It will not be possible to catch Australia in the wealth stakes without slashing Government spending by $9 billion, productivity taskforce head Don Brash said today.

The 2025 taskforce report, headed by the former National Party leader and Reserve Bank governor, said the Government's goal of closing the 35 per cent income gap with Australia by 2025 was an ambitious one that would require New Zealand growth to outstrip that of Australia by 1.8 per cent a year.

Even before its release Prime Minister John Key said the radical changes were unlikely to be implemented quickly, if at all.

The only way to implement the vast majority of the recommendations would be to break election promises and Mr Key said he was not going to do that.

Dr Brash revealed 35 recommendations today but the centrepiece was to reduce government spending to 2005 levels of 29 per cent of gross domestic product by 2012-13.

This could be done by:

* Reducing benefit numbers through "ambitious" welfare reform;

* Ending Kiwisaver subsidies;

* Scrapping the New Zealand Superannuation Fund and using the money to pay off debt;

* Raising the age of superannuation eligibility; and

* Cutting universal subsidies for health and education.

Of these savings, $7 billion would be used to reduce all income and business taxes to a top rate of 20 per cent.

Dr Brash said unless tax and spending were slashed the Government's "ambitious" goal could not be achieved.

"There may be some other cunning plan, but I am not aware of it," Dr Brash said.

He said the proposed cuts were "not a massacre", but a winding back of spending that had not been effective since 2005.

The taskforce's other policy prescriptions included:

* Reducing the minimum wage and reintroducing a lower minimum youth wage;

* Changing employment laws to make it easier to sack workers;

* Extending probationary employment periods to a year for all workers;

* Privatising all state owned businesses which could feasibly be sold;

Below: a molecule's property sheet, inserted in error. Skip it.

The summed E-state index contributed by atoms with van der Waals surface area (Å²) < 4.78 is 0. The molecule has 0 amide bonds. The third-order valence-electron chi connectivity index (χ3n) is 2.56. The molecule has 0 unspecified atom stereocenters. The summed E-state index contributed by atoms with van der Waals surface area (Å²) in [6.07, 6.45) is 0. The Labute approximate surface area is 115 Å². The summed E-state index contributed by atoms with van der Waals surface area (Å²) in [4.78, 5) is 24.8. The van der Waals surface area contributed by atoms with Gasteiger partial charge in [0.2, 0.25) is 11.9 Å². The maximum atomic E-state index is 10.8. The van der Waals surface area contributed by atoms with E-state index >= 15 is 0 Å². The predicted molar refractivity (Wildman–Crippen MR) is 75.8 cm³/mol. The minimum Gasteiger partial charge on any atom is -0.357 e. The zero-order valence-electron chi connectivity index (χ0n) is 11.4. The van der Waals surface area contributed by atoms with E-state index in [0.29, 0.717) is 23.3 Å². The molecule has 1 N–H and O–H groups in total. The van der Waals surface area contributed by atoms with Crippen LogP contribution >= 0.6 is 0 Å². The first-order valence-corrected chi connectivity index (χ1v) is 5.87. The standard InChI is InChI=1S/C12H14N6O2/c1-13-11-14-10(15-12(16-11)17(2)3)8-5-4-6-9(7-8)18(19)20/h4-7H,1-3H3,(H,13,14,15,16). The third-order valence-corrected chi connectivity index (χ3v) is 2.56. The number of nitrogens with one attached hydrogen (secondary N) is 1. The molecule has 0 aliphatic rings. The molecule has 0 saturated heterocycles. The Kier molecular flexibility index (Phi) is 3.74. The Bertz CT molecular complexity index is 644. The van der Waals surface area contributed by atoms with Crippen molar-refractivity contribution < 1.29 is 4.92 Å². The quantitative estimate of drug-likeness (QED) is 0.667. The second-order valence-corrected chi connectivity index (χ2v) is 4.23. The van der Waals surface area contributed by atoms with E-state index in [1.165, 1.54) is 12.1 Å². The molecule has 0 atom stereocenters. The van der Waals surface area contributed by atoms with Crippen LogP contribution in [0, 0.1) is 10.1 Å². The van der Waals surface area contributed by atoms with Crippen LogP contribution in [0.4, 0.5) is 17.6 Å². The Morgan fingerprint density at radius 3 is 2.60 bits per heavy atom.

* Congestion charges; and

* Encouraging more mining.

Dr Brash said it was up to the Government how it reacted to the taskforce's recommendations, but he noted Mr Key had "enormous political capital" and without changes New Zealanders would remain poorer than Australians.

Mr Key said during the 1980s and 1990s New Zealand underwent radical economic reform while Australia took a more incremental approach. The trans-Tasman neighbour was now in much better shape.

"In that regard I am not convinced that absolutely radical big bang reform is the right way to go," Mr Key said.

"It would certainly have a dramatic effect on New Zealanders and in the short term it would feel very much like we were pulling the rug out from underneath them."

Mr Key said the Government would also keep its promises.

The taskforce was set up as part of a support agreement with the Act Party which has a key policy plank of a flat tax.

Finance Minister Bill English said the report would create a lot of debate about New Zealand's economic performance.

"The Government intends to pick its way through the report to see what recommendations it could implement," he said.

"Some of the recommendations the Government would not support... the report is too radical for the Government to pick it up and push it through."

Where the Government did not accept recommendations it would look to other policy to achieve economic growth.

Labour leader Phil Goff questioned the motivation behind the taskforce.

"It makes you wonder why you would set up a committee led by Don Brash who has come up with an entirely predictable and discredited agenda," Mr Goff said.

"Why would you do that other than maybe to frighten the hell out of people, put up a straw man and then say `look we're only going to go part way toward that agenda' and everybody breaths a sigh of relief because the slashing that occurs isn't quite as extreme as the Brash proposal."